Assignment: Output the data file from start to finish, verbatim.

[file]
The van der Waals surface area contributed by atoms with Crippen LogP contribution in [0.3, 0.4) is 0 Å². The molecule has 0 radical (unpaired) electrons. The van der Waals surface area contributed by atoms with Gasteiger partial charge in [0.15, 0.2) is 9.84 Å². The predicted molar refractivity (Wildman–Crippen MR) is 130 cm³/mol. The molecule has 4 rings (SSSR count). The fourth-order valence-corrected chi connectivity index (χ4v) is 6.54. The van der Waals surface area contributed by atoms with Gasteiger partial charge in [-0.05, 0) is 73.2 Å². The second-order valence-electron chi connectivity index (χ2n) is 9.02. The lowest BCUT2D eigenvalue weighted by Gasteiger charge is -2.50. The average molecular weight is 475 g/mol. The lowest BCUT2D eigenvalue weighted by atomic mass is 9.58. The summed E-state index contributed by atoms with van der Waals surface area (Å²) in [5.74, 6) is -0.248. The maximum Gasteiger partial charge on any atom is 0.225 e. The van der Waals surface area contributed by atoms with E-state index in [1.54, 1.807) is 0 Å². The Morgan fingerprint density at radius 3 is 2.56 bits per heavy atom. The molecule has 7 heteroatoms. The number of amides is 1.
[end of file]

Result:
The van der Waals surface area contributed by atoms with Crippen LogP contribution in [0.3, 0.4) is 0 Å². The molecule has 0 radical (unpaired) electrons. The van der Waals surface area contributed by atoms with Gasteiger partial charge in [0.15, 0.2) is 9.84 Å². The predicted molar refractivity (Wildman–Crippen MR) is 130 cm³/mol. The molecule has 4 rings (SSSR count). The fourth-order valence-corrected chi connectivity index (χ4v) is 6.54. The van der Waals surface area contributed by atoms with Gasteiger partial charge in [-0.05, 0) is 73.2 Å². The second-order valence-electron chi connectivity index (χ2n) is 9.02. The lowest BCUT2D eigenvalue weighted by Gasteiger charge is -2.50. The average molecular weight is 475 g/mol. The lowest BCUT2D eigenvalue weighted by atomic mass is 9.58. The summed E-state index contributed by atoms with van der Waals surface area (Å²) in [5.74, 6) is -0.248. The maximum Gasteiger partial charge on any atom is 0.225 e. The van der Waals surface area contributed by atoms with E-state index in [1.54, 1.807) is 0 Å². The Morgan fingerprint density at radius 3 is 2.56 bits per heavy atom. The molecule has 7 heteroatoms. The number of amides is 1.